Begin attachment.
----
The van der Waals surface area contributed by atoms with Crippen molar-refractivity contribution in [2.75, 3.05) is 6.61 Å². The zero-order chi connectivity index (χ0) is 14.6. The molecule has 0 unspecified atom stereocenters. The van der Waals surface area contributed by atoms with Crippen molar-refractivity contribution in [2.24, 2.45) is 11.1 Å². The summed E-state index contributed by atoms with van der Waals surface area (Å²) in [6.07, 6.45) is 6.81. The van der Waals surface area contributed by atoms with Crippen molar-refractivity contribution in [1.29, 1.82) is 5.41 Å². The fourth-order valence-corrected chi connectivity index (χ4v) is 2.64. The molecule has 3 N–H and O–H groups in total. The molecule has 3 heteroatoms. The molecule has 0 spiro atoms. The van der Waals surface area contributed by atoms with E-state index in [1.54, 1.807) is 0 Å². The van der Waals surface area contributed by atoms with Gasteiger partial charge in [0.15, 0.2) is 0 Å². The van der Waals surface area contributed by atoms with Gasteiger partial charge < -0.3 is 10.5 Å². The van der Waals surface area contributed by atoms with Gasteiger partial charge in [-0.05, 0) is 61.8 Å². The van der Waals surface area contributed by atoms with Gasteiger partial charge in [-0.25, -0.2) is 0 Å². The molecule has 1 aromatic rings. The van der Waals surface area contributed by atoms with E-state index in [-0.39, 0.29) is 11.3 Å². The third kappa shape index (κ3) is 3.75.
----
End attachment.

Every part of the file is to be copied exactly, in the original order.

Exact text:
The van der Waals surface area contributed by atoms with Crippen molar-refractivity contribution in [2.75, 3.05) is 6.61 Å². The zero-order chi connectivity index (χ0) is 14.6. The molecule has 0 unspecified atom stereocenters. The van der Waals surface area contributed by atoms with Crippen molar-refractivity contribution in [2.24, 2.45) is 11.1 Å². The summed E-state index contributed by atoms with van der Waals surface area (Å²) in [6.07, 6.45) is 6.81. The van der Waals surface area contributed by atoms with Crippen molar-refractivity contribution in [1.29, 1.82) is 5.41 Å². The fourth-order valence-corrected chi connectivity index (χ4v) is 2.64. The molecule has 3 N–H and O–H groups in total. The molecule has 3 heteroatoms. The molecule has 0 spiro atoms. The van der Waals surface area contributed by atoms with E-state index in [1.54, 1.807) is 0 Å². The van der Waals surface area contributed by atoms with Gasteiger partial charge in [0.15, 0.2) is 0 Å². The van der Waals surface area contributed by atoms with Gasteiger partial charge < -0.3 is 10.5 Å². The van der Waals surface area contributed by atoms with Gasteiger partial charge in [-0.05, 0) is 61.8 Å². The van der Waals surface area contributed by atoms with Gasteiger partial charge in [-0.25, -0.2) is 0 Å². The molecule has 1 aromatic rings. The van der Waals surface area contributed by atoms with E-state index in [-0.39, 0.29) is 11.3 Å². The third kappa shape index (κ3) is 3.75.